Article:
"Another Sin"

By The Great Sun Jester

The latest release from Pennsylvania based sludge band Deadly Sin (Sloth) represents the band’s deepest dive yet into the sewer, but the depths harbor unexpected surprises. Self-released items like this have sketchy reputations – there’s an abundance of websites like Reverbnation or Bandcamp where dopey-eyed dreamers with little perceptible skill push their musical musings like the second coming of Black Sabbath. The slush pile is bigger than ever before and rifling through it with hopes of finding even a diamond in the rough, much less a polished gem, is an increasingly lonely enterprise. Deadly Sin (Sloth) is blood and guts sludge seething with absolute sincerity. This isn’t a gimmick. 

If the above paragraph doesn’t persuade you, the opener “Artificial Organs” will. The shambling backbeat threatens to fall away at any moment while guitarist W.P. down strokes a minimalist, guttural riff. Vocalist J.S. brays and screams like someone buried under ten pounds of offal. His voice veers between bloodshot anguish and white knuckled rage. “Gash” neatly personifies its title – listeners don’t so much as take the song in as it’s inflicted on them. The short track opens with an uncharacteristically speedy, practically punk rock intro before sinking into another deep, clanging groove. “Nose Powder” is cut from much of the same cloth, but it’s interesting to hear how the music boomerangs between virtual silence and more unhinged, outrageous punk rock riffing. The track is akin to someone swinging erratically between suppressed rage and outright murderous intent.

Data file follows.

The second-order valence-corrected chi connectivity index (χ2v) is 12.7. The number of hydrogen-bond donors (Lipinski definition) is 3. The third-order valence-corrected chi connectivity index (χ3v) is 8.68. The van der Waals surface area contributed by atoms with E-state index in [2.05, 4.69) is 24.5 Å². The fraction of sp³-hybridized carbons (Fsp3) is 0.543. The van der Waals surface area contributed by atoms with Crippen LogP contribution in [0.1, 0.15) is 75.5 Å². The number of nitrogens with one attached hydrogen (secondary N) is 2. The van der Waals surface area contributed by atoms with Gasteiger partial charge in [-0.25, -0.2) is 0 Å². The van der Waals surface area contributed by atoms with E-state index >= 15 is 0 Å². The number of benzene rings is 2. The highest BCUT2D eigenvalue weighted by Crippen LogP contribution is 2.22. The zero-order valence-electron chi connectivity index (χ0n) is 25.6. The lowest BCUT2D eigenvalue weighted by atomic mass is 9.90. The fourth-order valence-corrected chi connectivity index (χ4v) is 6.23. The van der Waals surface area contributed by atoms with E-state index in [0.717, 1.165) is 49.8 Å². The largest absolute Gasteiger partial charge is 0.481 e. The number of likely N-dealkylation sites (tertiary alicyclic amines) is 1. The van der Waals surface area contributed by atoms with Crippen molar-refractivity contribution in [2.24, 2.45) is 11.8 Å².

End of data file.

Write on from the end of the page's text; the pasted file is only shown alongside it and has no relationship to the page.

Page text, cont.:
“Laceration” doesn’t latch onto the same ball busting tempos heard on the previous two tracks, but doesn’t confine itself to leaden riffing either. The pendulum sway from accelerated blasts of distortion into slower parts creates great tension and J.S., like he does on throughout the album, gives the lyrical content some nuanced phrasing that works astonishingly well in this musical context. The album’s final cut, “The Secret Life of Walter Shitty”, introduces acoustic guitar to the band’s sound without losing even a fraction of its power. This is, in some ways, the album’s dark night of the soul and some sort of funereal suicide blues for sludge devotees. J.S. delivers a surprising bluesy vocal that never surrenders any of the throat-shredding menace making it so memorable.

The evolving lyrical content is another revelation from this EP. Like the other band members, J.S. certainly doesn’t view the harsh musical textures as an impediment towards making some sort of statement or writing about life with the violent clarity stamped on each of these songs. Releases of this quality are the sort of works that cement growing reputations and linger in the memory long after the final note fades. Highly recommended.